Increasing profitability is one of main drivers of growth in many European countries
The global photovoltaics (PV) market is gathering speed with 2018 likely to see annual PV deployment pass the 100 gigawatt (GW) mark for the first time, according to the latest analysis from GTM Research. Europe in particular is witnessing a new PV boom.
In 2018, experts expect deployment to exceed 10 GW for the first time in years. Last year the European solar market already recorded annual growth of 28 per cent, based on deployment of 8.61 GW.
The European market is primarily driven by tenders and power purchase agreements, where PV scores points thanks to its low cost. The advantages of solar power self-consumption are also bolstering growth. Intersolar Europe will shine a light on new developments in the PV market and the changes that are energizing it, from June 20-22, 2018 in Munich. This year, the international industry event will be taking place alongside other energy exhibitions for the first time under the umbrella of The smarter E Europe.
The European solar market is poised for a renaissance. In 2018, growth of more than 30 percent is expected – in Germany and also, in particular, in the Netherlands, Spain and France. In Spain and the Netherlands, 2018 will see deployment exceed one gigawatt for the first time.
Larger PV plants with a capacity of just under 4 GW are also planned in Spain before the end of 2019. Behind these advances is the growing success of photovoltaics as an economical alternative to wind power in public tenders. Sunny days are also on the horizon for France, where solar power plants with a capacity of roughly 20 GW are to be set up by the year 2023. Alongside large PV power plants, the country also supports smaller installations and on-site consumption via public tenders.
Broad range of growth drivers energizing markets
The upturn in Europe has a number of contributing factors. Market developments are becoming less and less dependent on state incentive programs. They are benefiting instead from falling costs and technical advances. Furthermore, new business and marketing models such as power purchase agreements, tenant power and sector coupling are generating new areas of business.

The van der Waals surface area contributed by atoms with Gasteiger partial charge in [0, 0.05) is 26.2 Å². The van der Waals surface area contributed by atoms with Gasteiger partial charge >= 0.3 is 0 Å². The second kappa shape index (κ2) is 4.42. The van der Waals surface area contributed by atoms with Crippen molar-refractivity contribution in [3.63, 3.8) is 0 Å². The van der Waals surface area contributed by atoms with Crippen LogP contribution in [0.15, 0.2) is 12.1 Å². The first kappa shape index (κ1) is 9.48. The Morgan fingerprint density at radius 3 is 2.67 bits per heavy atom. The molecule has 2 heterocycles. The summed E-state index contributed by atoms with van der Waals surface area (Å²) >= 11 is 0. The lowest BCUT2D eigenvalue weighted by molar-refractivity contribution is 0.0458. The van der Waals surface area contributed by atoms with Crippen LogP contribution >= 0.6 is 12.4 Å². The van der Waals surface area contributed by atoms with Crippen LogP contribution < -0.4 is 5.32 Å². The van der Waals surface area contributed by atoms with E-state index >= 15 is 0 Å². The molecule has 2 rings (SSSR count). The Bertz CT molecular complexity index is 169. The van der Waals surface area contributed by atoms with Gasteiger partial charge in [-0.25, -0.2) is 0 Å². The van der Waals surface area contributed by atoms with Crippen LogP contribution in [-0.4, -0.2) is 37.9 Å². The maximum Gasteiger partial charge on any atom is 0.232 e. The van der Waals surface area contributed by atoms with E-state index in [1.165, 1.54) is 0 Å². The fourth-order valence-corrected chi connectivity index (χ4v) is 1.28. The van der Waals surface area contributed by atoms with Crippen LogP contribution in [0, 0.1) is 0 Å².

The brighter prospects for growth are also due to an increasing commitment to solar power on the part of utilities such as EDF, Enel, E.ON, innogy, Statoil and Vattenfall. And political incentives too are becoming increasingly common across Europe with the use of public tenders, net metering and decentralized “citizen power” generation. In France, for example, the annual capacity of PV tenders is set to rise to 2.45 GW starting in 2018.
In Italy, as in other countries, increasing profitability is one of the main drivers of growth. Direct purchase agreements or self-consumption, as well as a repowering market, are providing crucial momentum here. These make it possible to expand the capacity of older installations up to 20 kWp without causing the operator to lose their feed-in tariff. Spain’s PV market is forecast to grow 35-fold this year, from 40 MW in 2017 to 1.4 GW in 2018.
Here too, public tenders account for a significant proportion of PV projects. Another factor is the ambition to meet the European Commission’s expansion goals for renewable energies. These require 20 percent of total energy consumption to come from renewable sources by 2020, and 30 percent by 2030.
In the Netherlands, the net metering remuneration model for private domestic PV installations and small commercial installations is convincing individuals and businesses alike. Germany is back on a winning track thanks to falling costs, public tenders and growing self-consumption, among other factors.
Another boon for the market for self-consumption solutions is the approaching begin of retrofit projects as the first installations reach the end of the 20-year remuneration period fixed by the country’s Renewable Energy Sources Act (EEG), from Jan. 1, 2021. Following this, a range of new self-consumption concepts should act as a further stimulus for the market.